Wow! Something new! This post is long overdue. While I’m sure many people were believing I rode off a cliff on my bike playing Pokemon Go (is that still a thing?), I’ve had a very busy five months actively competing, training, and brainstorming new material.

A lot has been happened since my last blog post, so I’m finally going to starting recapping my experiences all these months. Let’s start with the velodrome.

6 Days of Kissena & The Twilight Series
If I had the legs of Chris Hoy, I’d tell you right away that competing at the track has been a breeze. Well, I don’t...and it hasn’t been. My inaugural season at the track is best described in one word: FUN. It’s safe to say 6 Days of Kissena brought out some serious competition in all categories and Cat 5 was no exception. Many talented messengers and riders from the NYC Alley Cat scene were also making their debut and having a crack at velodrome glory. Of course - not to mention teams, such as Redbeard, King Kog, Crankshift, Pink Rhino, Formula Femme, and Nomad (just to name a few). It was a tough group of riders the whole six days. That said, I may have picked a hard time to get into track racing.

  Photo by Kenji Edmonds

Photo by Kenji Edmonds

After completing 6 Days and two race days into the Twilight Series, I decided to “cat-up.” I won't lie to you. A part of me was hesitant to do it knowing the competition wasn't going to get any easier, but it was ultimately the best decision to make if I wanted safer riding and improve overall. [Enter inspiring quote here]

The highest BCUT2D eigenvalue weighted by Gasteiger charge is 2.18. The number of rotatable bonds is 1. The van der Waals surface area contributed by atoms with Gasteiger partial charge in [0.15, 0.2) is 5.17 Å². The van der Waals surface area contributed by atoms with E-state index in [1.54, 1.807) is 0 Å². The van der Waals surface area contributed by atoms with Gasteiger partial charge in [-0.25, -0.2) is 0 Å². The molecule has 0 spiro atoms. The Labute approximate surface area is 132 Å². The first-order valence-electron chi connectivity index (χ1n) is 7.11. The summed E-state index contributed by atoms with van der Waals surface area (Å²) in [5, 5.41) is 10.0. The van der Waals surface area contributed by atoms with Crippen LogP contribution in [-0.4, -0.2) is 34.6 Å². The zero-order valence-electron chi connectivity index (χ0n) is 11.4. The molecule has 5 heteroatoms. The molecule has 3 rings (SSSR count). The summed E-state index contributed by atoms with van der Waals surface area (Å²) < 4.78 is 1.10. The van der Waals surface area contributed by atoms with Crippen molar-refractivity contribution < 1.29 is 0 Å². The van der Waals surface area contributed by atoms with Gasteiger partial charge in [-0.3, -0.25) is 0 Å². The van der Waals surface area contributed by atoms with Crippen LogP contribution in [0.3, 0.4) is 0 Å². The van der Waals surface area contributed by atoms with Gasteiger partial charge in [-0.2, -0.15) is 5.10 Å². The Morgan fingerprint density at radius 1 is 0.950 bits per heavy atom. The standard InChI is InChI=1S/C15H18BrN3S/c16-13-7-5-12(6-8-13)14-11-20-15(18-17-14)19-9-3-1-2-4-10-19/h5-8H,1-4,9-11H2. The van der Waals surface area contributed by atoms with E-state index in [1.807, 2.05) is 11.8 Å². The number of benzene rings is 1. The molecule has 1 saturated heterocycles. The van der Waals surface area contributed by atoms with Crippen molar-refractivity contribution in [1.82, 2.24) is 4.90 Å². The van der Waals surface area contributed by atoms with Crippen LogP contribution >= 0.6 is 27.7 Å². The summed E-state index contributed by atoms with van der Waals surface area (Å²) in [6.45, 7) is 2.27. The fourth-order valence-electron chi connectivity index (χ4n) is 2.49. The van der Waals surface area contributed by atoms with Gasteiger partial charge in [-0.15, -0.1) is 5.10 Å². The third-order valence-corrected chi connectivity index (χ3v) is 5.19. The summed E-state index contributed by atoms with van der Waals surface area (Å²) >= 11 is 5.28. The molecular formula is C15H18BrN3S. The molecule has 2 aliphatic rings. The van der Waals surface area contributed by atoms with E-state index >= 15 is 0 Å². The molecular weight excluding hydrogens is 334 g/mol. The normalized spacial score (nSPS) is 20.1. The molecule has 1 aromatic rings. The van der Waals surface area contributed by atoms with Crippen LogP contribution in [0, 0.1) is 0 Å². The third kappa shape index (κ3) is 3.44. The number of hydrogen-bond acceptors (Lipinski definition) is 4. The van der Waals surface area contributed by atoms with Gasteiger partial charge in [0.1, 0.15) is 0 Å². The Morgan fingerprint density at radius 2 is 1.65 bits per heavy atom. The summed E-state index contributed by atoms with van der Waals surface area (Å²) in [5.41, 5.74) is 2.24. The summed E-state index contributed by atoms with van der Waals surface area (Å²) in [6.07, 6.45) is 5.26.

For any newcomer getting into track next season, DO NOT get discouraged if you don’t place or get podium. This is coming from a racer who probably gets DFL in almost all of his track races. 

Winning isn’t even all that important. 

The real reward here is the opportunity to race and monitoring your progress after every omnium. I’m a beginner at the velodrome. It has been hard and at times left me feeling defeated, especially with no winning results. The key to continue pedaling forward and overcoming your ego is acceptance. You make a plan and train harder. There is no easy mode in racing, but you must realize the many others gains of this sport.

Track racing has opened a whole new outlet to cycling for me, as well as my DCS teammates. It has provided us with more structure and routine in our own personal lives. We all gave up some bad habits for something ultimately good - our love of cycling. It’s safe to say, we are probably in the best cycling shape we’ve ever been. With the support and amiability of the people at the velo, life at the track has been a beautiful experience. Competing with and against a group of people who are so passionate about cycling week-in and week-out is great energy to be around. It would be almost impossible to not come away with at least one new friend at the end of the season. You race together. You suffer together. Comradery at its finest. 

Life at the track is special and worth experiencing. 

The 2016 track season is over. I feel proud to have done it. My main goal was met, which was to mature as a rider. There were certainly the other ones, but as the saying goes "There is always next year."

Let the off-season commence!


Next week's post - "Red Hook Crit: You Never Forget Your First"